Investing in human capital: What it means to be a socially responsible property manager

Laurie Mega
Laurie Mega | 7 min. read

Published on August 20, 2021

When you think of property management, what terms come to mind? Doors? Turnover? Vacancy rates?

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What about the term human capital?

The concept of investing in people as well as property is at the core of everything Socially Innovative Properties West in Louisville, KY does. Founded by social entrepreneur and philanthropist Martha Diebold, the company isn’t a nonprofit, but they’re not your typical property investment firm, either. 

That’s because they are less interested in turning a profit on properties and more interested in turning people’s lives around.

SIP launched in May 2020, when Diebold bought an entire city block in the Russell neighborhood in West Louisville. Their residents include some of the most vulnerable populations in the city.

“Our residents are navigating the challenges of poverty, mental illness, substance misuse, justice involvement and other traumas,” explains Stephanie Barnett, who has contributed to  SIP’s property management vision, which they have renamed Resident Services. “Many of our residents’ lived experiences would have prevented them from obtaining permanent housing. Louisville has ordinances that require them to at least be considered, but most landlords would not accept them. 

Having worked on a previous housing initiative for young mothers, both Barnett and Diebold understood that housing is a basic building block for success. It anchors people and gives them a sense of place, a sense of community. And the community can help lift up people who have challenges in their lives. 

“I blame her. She blames me for being where we are,” jokes Barnett. “We both were called to experiment with housing for a population that really had been overlooked?”

Diebold wanted to see what would happen if they came at housing from several angles. She and her son, Garrett, who holds a degree in architecture, were inspired to revitalize neglected homes to provide residents with a safe and comfortable place to live. Then, they wanted to support residents’ ability to stay in those homes by connecting  them to relevant  resources. Finally, they wanted to make a meaningful impact on the community.

Their starting place? The Russell neighborhood in West Louisville.

Investing in the Russell Neighborhood

The Russell neighborhood is a 1.4-square-mile community once dubbed the Harlem of Louisville. It was the cultural and economic center for Black residents from the late 19th century up until World War II. The neighborhood then began a decline, according to nonprofit Vision Russell, that was exacerbated by an urban renewal project in the 60s, which demolished its commercial center. Today, the population of nearly 6,000 residents experience a poverty rate 3.5 times higher than the rest of Louisville.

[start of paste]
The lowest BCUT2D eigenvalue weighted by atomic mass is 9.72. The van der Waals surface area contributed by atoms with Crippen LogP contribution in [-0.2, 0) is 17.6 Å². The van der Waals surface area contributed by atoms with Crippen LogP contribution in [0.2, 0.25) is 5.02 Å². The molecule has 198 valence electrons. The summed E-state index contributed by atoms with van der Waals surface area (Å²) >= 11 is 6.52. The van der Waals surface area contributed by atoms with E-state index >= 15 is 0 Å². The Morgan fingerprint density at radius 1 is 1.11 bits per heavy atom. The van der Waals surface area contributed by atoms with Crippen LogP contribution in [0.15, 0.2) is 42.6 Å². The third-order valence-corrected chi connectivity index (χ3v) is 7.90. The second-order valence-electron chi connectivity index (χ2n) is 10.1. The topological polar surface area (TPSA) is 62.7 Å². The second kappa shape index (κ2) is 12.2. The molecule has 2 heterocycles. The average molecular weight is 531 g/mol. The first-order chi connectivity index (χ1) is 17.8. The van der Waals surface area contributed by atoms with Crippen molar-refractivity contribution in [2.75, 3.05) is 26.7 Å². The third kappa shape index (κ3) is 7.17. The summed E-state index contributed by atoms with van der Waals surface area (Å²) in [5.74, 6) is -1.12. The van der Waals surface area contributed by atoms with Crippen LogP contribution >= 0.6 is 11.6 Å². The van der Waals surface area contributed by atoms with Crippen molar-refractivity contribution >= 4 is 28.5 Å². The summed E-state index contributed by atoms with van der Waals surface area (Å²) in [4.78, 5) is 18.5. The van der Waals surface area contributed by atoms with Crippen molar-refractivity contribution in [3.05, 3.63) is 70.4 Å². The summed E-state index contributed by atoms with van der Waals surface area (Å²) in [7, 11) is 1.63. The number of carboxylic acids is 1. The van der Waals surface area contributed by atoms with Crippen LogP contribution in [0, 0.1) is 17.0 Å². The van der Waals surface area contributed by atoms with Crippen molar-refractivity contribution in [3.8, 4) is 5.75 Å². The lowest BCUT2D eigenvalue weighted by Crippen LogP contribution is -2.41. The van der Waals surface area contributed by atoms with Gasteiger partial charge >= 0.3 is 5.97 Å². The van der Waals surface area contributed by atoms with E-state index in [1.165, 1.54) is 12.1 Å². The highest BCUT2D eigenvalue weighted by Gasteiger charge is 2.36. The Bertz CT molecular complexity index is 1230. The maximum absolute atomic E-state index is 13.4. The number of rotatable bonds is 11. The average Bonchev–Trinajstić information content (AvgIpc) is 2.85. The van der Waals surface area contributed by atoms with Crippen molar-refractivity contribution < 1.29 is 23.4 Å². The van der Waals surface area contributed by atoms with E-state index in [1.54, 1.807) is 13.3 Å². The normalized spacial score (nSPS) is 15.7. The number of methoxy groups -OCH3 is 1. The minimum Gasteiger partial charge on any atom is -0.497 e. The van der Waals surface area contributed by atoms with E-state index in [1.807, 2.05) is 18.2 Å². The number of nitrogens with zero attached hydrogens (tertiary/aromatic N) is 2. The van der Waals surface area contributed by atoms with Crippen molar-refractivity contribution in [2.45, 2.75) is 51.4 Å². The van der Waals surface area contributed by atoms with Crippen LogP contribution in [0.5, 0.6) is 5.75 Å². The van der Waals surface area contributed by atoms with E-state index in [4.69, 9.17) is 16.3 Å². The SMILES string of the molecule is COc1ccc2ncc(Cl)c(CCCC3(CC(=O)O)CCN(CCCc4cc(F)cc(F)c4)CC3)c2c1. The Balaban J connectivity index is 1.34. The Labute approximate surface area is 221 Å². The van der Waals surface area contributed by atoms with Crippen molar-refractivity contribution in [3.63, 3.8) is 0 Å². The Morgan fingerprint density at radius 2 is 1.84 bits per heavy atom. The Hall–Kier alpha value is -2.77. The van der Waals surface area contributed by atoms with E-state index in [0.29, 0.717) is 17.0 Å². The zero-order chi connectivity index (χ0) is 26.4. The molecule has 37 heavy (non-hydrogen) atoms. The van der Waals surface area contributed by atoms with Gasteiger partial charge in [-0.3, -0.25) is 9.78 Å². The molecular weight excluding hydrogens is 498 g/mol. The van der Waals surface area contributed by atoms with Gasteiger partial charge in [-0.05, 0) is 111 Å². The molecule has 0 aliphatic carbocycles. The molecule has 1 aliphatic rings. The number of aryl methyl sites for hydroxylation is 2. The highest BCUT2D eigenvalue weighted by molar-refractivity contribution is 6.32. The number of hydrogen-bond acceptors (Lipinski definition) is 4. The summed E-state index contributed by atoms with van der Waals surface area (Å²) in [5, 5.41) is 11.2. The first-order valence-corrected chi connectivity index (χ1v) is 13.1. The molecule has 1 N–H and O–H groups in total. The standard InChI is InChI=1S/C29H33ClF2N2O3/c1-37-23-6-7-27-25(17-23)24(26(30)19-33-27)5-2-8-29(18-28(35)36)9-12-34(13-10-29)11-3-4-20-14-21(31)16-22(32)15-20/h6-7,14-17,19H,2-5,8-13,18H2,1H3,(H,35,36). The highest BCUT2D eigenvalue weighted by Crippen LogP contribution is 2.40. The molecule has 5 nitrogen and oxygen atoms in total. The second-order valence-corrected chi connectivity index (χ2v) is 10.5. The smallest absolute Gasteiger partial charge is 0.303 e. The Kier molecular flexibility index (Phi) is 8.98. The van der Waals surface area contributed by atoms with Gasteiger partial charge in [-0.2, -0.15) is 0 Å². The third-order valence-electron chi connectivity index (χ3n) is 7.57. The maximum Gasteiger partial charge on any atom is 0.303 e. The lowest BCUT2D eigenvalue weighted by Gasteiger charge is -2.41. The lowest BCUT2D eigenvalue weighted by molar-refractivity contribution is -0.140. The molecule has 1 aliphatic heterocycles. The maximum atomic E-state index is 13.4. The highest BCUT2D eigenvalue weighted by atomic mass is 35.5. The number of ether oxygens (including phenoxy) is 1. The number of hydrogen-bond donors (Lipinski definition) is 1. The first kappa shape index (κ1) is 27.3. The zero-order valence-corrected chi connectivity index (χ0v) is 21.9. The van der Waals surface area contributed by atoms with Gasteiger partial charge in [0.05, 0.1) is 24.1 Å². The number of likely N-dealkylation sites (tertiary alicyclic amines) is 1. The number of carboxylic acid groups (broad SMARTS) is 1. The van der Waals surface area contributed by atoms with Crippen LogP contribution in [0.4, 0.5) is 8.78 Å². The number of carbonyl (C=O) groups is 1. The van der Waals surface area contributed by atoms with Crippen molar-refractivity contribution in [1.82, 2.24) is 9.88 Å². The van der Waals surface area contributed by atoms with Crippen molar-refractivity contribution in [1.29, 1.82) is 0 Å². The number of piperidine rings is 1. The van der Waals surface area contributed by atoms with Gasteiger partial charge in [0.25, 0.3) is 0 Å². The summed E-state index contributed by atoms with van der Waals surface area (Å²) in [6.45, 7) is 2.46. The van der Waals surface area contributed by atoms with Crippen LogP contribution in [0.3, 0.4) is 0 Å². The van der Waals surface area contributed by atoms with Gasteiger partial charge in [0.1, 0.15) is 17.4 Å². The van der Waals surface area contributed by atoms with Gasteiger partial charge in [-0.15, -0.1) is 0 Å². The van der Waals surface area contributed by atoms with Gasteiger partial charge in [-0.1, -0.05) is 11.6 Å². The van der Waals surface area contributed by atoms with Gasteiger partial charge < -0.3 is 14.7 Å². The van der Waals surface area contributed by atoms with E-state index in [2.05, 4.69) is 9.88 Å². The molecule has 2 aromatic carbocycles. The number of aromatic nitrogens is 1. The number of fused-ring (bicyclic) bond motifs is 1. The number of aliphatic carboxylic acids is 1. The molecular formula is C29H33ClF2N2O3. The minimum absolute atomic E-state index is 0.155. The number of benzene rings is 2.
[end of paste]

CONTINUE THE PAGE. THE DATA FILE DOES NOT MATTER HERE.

“So back in the day, it had a history of great small business and art and culture,” explains Barnett. “But, like so many larger cities, this area was heavily impacted by red-lining which led to disinvestment especially when populations  migrated out to the suburbs.” Some developers were buying up lucrative properties, looking to turn a profit. Other investors bought up lower-income housing, but were less interested in the properties’ upkeep. That didn’t leave much room for safe or affordable housing.

“Martha and Garrett’s passions were to preserve this history, and to invest in human capital, not just in buildings for financial capital.”

So the Diebolds bought an entire city block to set aside, not only for affordable housing, but for organizations and businesses that would uplift the community.

They dubbed it The Vineyard. Diebold and her son, Garrett, then set to work restoring the homes on the street, many of which had fallen into disrepair. Two buildings which have been fully renovated, will eventually be  sold to a neighborhood church for its outreach ministry and a minority and woman-owned behavioral health organization. Another community partner, Goodwill Industries, is collaborating with SIP to pilot a housing initiative for formerly housing insecure participants in their job training programs. 

“Everything that they invested in bringing the buildings back to life, is significantly larger than what they will yield from the sales of these buildings” says Barnett. “These historic buildings will be in the hands of people who can better relate to the neighborhood because they are the neighborhood. Martha’s model ensures that each of the new building owners have a strong foundation for their own wealth building, which is both generous and courageous.”